In this tutorial I will show you how to deploy Jenkins on Civo's Kubernetes Marketplace, and also demonstrate persisting your Jenkins builds using Longhorn, which is a distributed block storage system for Kubernetes.

To follow along in this tutorial, you will need to have a Civo account and, for the time of writing, be part of their #KUBE100 beta program. You can apply for access to the beta here.

Pretty Amped :)

Pretty amped when my PR got merged to Civo's Kubernetes Marketplace:

Deploy a Kubernetes Cluster

From the dashboard, go ahead and create a new cluster:

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I will name my cluster "jenkins", with 3 nodes of "Small" instance type:

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Because Jenkins requires persistent volumes, we require Longhorn. Select Longhorn from the "Storage" section:

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Then head over to the "Architecture" section (this will be moved in the near future to CI/CD), then select Jenkins, and select the volume size, then select create cluster:

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Once your cluster is deployed, you should see the following information that also includes your DNS name that we will require later for our Traefik Ingress:

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From the "Installed applications" section, you will find more information about Jenkins, such as your username and password to access Jenkins, as well as allowing external access via Traefik:

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Set your DNS name and application name if you would like to access jenkins as jenkins.your-id.k8s.civo.com:

$ export CIVO_DNS=5cdffe7b-038a-49ea-8387-be4bae6f5eb6.k8s.civo.com
$ export CIVO_APP=jenkins

$ cat > jenkins-ingress.yaml << EOF
apiVersion: extensions/v1beta1
kind: Ingress
metadata:
  name: jenkins-ingress
spec:
  rules:
  - host: ${CIVO_APP}.${CIVO_DNS}
    http:
      paths:
      - backend:
          serviceName: jenkins-frontend
          servicePort: 8080
EOF

The create the ingress:

$ kubectl apply -f jenkins-ingress.yaml
ingress.extensions/jenkins-ingress created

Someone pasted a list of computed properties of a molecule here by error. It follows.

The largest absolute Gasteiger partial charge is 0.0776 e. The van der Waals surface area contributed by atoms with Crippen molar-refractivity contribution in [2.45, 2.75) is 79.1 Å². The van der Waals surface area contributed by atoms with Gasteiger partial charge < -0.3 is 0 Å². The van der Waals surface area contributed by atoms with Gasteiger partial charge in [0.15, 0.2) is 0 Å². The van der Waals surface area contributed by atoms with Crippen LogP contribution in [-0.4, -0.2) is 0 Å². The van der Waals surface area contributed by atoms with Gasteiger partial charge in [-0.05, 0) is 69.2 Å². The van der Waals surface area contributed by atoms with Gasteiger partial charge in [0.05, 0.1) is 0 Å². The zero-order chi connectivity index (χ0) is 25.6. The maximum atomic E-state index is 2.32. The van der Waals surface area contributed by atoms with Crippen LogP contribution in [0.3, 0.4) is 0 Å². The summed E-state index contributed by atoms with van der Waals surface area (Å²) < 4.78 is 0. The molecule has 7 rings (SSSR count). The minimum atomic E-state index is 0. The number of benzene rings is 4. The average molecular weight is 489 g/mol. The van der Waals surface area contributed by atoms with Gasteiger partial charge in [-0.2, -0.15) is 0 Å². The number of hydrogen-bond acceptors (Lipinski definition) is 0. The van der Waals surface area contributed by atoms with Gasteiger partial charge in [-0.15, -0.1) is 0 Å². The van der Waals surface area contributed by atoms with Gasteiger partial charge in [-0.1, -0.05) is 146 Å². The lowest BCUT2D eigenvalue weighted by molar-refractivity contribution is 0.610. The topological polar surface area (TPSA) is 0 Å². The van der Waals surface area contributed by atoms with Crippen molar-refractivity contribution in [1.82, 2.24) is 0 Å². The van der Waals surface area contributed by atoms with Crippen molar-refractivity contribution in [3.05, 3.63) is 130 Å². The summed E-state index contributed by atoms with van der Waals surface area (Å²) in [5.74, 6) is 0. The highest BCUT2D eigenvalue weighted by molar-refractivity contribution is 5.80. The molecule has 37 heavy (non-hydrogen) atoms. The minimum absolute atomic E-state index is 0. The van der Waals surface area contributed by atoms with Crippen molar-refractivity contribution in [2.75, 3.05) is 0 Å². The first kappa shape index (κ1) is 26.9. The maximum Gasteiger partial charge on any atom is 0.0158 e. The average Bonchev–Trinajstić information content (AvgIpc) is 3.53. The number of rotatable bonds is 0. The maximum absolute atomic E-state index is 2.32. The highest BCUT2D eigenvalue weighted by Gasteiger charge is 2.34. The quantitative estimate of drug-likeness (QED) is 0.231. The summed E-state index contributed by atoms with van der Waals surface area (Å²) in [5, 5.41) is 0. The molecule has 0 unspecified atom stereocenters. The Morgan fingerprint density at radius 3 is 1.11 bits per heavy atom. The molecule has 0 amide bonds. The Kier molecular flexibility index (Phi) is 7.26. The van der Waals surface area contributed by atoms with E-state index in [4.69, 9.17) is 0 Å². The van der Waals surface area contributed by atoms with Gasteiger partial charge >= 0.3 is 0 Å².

View the ingress:

$ kubectl get ingress
NAME              HOSTS                                                       ADDRESS        PORTS   AGE
jenkins-ingress   jenkins.5cdffe7b-038a-49ea-8387-be4bae6f5eb6.k8s.civo.com   172.31.2.107   80      22s

Access Jenkins

Then access Jenkins on the address that you see from the output above:

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You can retrieve the username and password from the Civo Dashboard under "Installed applications":

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After logging in, you should see this interface:

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Create a basic hello-world job:

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From the build section, select the execute shell option:

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Then we will execute a very basic shell script that returns the date in South Africa's timezone:

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After saving the job, select build now:

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Then from the build, view the console output:

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Testing Data Persistence

As we know, containers are stateless by design and if we did not have persistent volumes associated to our container, if we had to delete the container our saved job in Jenkins will be missing when the container comes back up.

But since we are using persistent volumes, the configured data is persisted in our volumes and when the container is deleted the new container will still have the saved data that was stored on the volumes.

In this example, we will delete the pod to determine if the data is still there when the new pod comes up.

View the pods with the wide output flag so that we can see on which node the pod is running:

$ kubectl get pods --selector app=jenkins --output wide                                                                                                   
NAME                       READY   STATUS    RESTARTS   AGE   IP             NODE             NOMINATED NODE   READINESS GATES
jenkins-8559cc77b7-qwcng   1/1     Running   0          17m   192.168.1.14   kube-node-fb88   <none>           <none>

Now delete the pod:

$ kubectl delete pod/jenkins-8559cc77b7-qwcng
pod "jenkins-8559cc77b7-qwcng" deleted

Then once the pod comes back up, we can view the pod again and notice in this case that the pod runs on a different node on our kubernetes cluster:

$ kubectl get pods --selector app=jenkins --output wide
NAME                       READY   STATUS    RESTARTS   AGE    IP             NODE               NOMINATED NODE   READINESS GATES
jenkins-8559cc77b7-hvdqq   1/1     Running   0          101s   192.168.0.17   kube-master-d1a3   <none>           <none>

Access the Jenkins UI again, after re-authenticating, we can see that our jenkins job has persisted and still available:

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Thank You

Thanks for reading. If you would like to check out more of my content, check out my website at ruan.dev or follow me on Twitter @ruanbekker